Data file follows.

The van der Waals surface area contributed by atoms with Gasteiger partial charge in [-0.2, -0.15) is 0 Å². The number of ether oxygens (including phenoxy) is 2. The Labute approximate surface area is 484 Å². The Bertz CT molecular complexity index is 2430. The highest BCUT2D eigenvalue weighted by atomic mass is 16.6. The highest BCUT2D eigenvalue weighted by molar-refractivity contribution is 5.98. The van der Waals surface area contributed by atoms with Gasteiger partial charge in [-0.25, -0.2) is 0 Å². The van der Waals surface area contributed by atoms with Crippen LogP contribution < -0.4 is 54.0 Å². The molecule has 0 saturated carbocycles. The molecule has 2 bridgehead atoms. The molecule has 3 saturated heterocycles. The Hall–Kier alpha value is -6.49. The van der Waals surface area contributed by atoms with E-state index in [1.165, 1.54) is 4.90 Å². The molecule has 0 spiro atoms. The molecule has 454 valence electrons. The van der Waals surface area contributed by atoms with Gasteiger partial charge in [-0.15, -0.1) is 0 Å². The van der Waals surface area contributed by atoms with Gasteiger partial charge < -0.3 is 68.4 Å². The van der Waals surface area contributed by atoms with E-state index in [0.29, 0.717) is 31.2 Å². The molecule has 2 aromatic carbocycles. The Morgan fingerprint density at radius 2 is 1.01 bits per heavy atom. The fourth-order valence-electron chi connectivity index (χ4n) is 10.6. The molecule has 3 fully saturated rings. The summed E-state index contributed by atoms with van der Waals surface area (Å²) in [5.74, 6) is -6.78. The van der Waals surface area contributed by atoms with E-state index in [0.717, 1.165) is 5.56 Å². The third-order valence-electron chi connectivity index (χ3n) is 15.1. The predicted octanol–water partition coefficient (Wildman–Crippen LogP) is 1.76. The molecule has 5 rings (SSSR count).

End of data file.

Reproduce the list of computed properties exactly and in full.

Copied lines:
The van der Waals surface area contributed by atoms with Gasteiger partial charge in [-0.2, -0.15) is 0 Å². The number of ether oxygens (including phenoxy) is 2. The Labute approximate surface area is 484 Å². The Bertz CT molecular complexity index is 2430. The highest BCUT2D eigenvalue weighted by atomic mass is 16.6. The highest BCUT2D eigenvalue weighted by molar-refractivity contribution is 5.98. The van der Waals surface area contributed by atoms with Gasteiger partial charge in [-0.25, -0.2) is 0 Å². The van der Waals surface area contributed by atoms with Crippen LogP contribution < -0.4 is 54.0 Å². The molecule has 0 saturated carbocycles. The molecule has 2 bridgehead atoms. The molecule has 3 saturated heterocycles. The Hall–Kier alpha value is -6.49. The van der Waals surface area contributed by atoms with E-state index in [1.165, 1.54) is 4.90 Å². The molecule has 0 spiro atoms. The molecule has 454 valence electrons. The van der Waals surface area contributed by atoms with Gasteiger partial charge in [-0.15, -0.1) is 0 Å². The van der Waals surface area contributed by atoms with Gasteiger partial charge < -0.3 is 68.4 Å². The van der Waals surface area contributed by atoms with E-state index in [0.29, 0.717) is 31.2 Å². The molecule has 2 aromatic carbocycles. The Morgan fingerprint density at radius 2 is 1.01 bits per heavy atom. The fourth-order valence-electron chi connectivity index (χ4n) is 10.6. The molecule has 3 fully saturated rings. The summed E-state index contributed by atoms with van der Waals surface area (Å²) in [5.74, 6) is -6.78. The van der Waals surface area contributed by atoms with E-state index in [0.717, 1.165) is 5.56 Å². The third-order valence-electron chi connectivity index (χ3n) is 15.1. The predicted octanol–water partition coefficient (Wildman–Crippen LogP) is 1.76. The molecule has 5 rings (SSSR count).